BURIED TOGETHER

Partner Lillien Jane Martin, memorial together

Queer Places:
Jewett Hall, Jewett Hall, Reed St, Grambling, LA 71245, Stati Uniti
Hinds Community College - Utica Campus, 34175 MS-18, Utica, MS 39175, Stati Uniti
Shreve Building, 210 Post St, San Francisco, CA 94108, USA
Golden Gate Park, San Francisco, California, Stati Uniti

https://upload.wikimedia.org/wikipedia/commons/3/30/Fidelia_Jewett.jpgFidelia Jewett (October 3, 1851 – June 21, 1933) was a mathematics and botany teacher in San Franscisco, longtime companion of Lillien Jane Martin. Jewett was also one of the first benefactors of William Henry Holtzclaw, founder of Utica Institute, the first African-American college in Mississippi. Jewett Hall at Grambling State University in Louisiana is named after her.

Fidelia Jewett was born on October 3, 1851, in Weybridge, Vermont, the daughter of Solomon Wright Jewett (1808-1894) and Mary Catharine Jewett (1819-1891).[1] The Jewett family were California pioneers, and for that account, pioneers in practically every State of the Union. The Jewett family reunion happened in 1915 at the Panama–Pacific International Exposition in San Francisco. Sixty or more delegates joined from the East, while every State was represented and many in attendance were from California. Fidelia Jewett read a paper on The Early Jewett Pioneers of California, telling how they were lured in California by the discovery of gold and how they had aided in the upbuilding of the State.[2]

Since the 1880s Jewett taught mathematics and botany without a college degree. While a teacher at the Girls High School in San Francisco in 1889 Jewett met Lillien Jane Martin who was hired as vice principal and head of the science department. In 1894 Martin resigned and moved to Göttingen, Germany, to earn a doctoral degree; Jewett joined her during the 1895/96 academic year.[1]

Back in the United States, Jewett resumed her teaching at the Girls High School. When Martin returned in 1898 she was temporarily without income, waiting for her position as teacher of psychology at Stanford to start: Jewett gave Martin half of her salary until Stanford paid Martin. Martin later encouraged Jewett to earn a college degree.[1]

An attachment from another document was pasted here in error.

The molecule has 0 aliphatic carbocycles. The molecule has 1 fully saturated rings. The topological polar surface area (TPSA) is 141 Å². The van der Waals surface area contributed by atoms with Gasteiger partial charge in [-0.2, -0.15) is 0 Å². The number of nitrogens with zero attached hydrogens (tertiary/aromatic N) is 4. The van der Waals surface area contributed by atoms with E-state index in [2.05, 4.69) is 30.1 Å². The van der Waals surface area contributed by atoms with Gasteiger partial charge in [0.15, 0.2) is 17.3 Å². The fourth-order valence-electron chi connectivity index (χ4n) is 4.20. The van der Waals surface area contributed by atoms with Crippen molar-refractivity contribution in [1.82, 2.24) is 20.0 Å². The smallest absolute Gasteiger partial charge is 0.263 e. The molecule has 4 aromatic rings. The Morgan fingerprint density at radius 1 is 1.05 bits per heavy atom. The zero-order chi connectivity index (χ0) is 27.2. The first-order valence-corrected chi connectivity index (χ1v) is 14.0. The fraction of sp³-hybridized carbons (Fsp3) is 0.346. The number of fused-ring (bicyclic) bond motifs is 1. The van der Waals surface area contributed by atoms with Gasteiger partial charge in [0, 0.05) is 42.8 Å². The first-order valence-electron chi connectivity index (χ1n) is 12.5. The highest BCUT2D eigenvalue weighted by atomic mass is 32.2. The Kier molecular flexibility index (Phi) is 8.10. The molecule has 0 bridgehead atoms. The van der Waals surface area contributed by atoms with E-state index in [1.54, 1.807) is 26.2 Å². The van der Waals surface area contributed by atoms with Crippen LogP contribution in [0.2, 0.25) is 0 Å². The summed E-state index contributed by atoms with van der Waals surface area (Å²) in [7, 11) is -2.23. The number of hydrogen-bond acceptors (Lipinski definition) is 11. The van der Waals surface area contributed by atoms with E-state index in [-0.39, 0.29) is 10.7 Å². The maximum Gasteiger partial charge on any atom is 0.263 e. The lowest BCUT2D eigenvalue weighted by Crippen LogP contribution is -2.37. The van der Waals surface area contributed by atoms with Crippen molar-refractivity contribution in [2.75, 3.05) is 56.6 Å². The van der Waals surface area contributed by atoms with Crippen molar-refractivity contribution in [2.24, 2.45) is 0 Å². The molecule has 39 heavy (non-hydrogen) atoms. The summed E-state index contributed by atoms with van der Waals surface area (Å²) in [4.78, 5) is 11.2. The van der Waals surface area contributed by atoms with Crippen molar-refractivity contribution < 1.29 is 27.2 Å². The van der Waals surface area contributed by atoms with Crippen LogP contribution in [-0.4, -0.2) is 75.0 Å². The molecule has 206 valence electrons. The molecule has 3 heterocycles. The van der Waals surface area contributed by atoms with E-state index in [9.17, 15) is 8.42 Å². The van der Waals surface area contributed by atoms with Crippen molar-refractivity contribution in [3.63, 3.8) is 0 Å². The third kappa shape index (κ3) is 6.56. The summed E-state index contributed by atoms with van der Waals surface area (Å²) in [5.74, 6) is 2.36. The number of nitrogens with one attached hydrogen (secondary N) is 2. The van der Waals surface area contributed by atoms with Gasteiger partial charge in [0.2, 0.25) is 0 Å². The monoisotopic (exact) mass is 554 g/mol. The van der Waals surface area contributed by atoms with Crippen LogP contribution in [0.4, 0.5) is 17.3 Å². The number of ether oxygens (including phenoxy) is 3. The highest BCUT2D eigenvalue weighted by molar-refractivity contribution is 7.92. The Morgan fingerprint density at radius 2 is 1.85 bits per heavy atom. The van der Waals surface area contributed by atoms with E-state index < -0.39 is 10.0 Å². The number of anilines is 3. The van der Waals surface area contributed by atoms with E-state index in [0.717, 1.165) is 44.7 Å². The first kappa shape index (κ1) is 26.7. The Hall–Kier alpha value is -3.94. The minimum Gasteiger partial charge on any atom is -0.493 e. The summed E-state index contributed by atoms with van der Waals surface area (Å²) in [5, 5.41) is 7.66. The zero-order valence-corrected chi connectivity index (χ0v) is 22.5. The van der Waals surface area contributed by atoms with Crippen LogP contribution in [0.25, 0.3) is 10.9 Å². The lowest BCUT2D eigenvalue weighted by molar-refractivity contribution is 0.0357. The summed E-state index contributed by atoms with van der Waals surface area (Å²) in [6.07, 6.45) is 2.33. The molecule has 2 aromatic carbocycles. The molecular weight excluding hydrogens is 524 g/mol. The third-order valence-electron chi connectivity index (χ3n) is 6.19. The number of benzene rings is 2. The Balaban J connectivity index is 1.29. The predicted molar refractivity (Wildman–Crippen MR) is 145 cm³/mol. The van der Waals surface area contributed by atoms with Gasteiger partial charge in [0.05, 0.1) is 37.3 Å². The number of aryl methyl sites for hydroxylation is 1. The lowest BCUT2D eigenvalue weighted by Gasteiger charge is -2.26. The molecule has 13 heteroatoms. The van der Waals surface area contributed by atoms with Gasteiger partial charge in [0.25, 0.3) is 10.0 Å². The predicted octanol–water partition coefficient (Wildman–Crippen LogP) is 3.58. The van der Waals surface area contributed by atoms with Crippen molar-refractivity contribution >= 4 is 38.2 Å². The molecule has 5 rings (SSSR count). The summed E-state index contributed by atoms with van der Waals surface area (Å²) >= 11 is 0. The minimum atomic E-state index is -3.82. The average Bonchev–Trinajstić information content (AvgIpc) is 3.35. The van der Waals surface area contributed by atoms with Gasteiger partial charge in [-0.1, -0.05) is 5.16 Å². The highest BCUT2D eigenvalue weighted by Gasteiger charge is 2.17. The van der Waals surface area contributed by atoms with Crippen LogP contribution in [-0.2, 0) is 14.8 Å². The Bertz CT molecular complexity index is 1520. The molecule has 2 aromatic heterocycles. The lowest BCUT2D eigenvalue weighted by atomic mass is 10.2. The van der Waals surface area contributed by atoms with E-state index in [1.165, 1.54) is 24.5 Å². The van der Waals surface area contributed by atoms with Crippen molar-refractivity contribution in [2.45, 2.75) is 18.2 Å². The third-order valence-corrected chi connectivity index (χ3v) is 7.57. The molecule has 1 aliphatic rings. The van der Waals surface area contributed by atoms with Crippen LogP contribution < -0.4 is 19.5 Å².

In 1903 Jewett was one of the earliest benefactors of William Henry Holtzclaw, the founder of the Utica Institute in northern Mississippi, the first school of higher education for African-Americans in Mississippi.[3] In 1900 Jewett donated Jewett Hall to Utica, the first substantial building of the Institute. Utica Junior College merged with Hinds Junior College in 1982. In 1939 Jewett Hall at Grambling State University, the only institution of higher learning available to African-Americans in northern Louisiana from 1939 to 1960, was named after Fidelia Jewett, who visited and continuously gave money to Grambling. In 2010, Jewett Hall, with Long-Jones Hall, Eddie Robinson Museum, Lee Hall, Men’s Memorial Gym, T.H. Harris Auditorium, Brown Hall, University Police Building, and Foster-Johnson Health Center were added to National Register of Historic Buildings.[4]

After the death of Jewett, her longtime companion Lillien Jane Martin paid for a 12-foot-long speckled granite bench with the inscription: "Fidelia Jewett (October 3, 1851-1933), A Public School Teacher in San Francisco, For Almost Fifty Years, A Founder in Salvaging Old Age". On the base at the rear of the bench another inscription reads "Lillien J. Martin (1851-1943), Guide the Child, Salvage the Old." Originally the bench was in Union Square, San Francisco, near the apartment Martin shared with Jewett in the Shreve Building; it was installed in 1933 at a cost of $2000. When in 1946 the square was replanned, the bench was moved to Golden Gate Park and is now facing the South Lake.[5]


  1. https://en.wikipedia.org/queerplaces/images/Fidelia_Jewett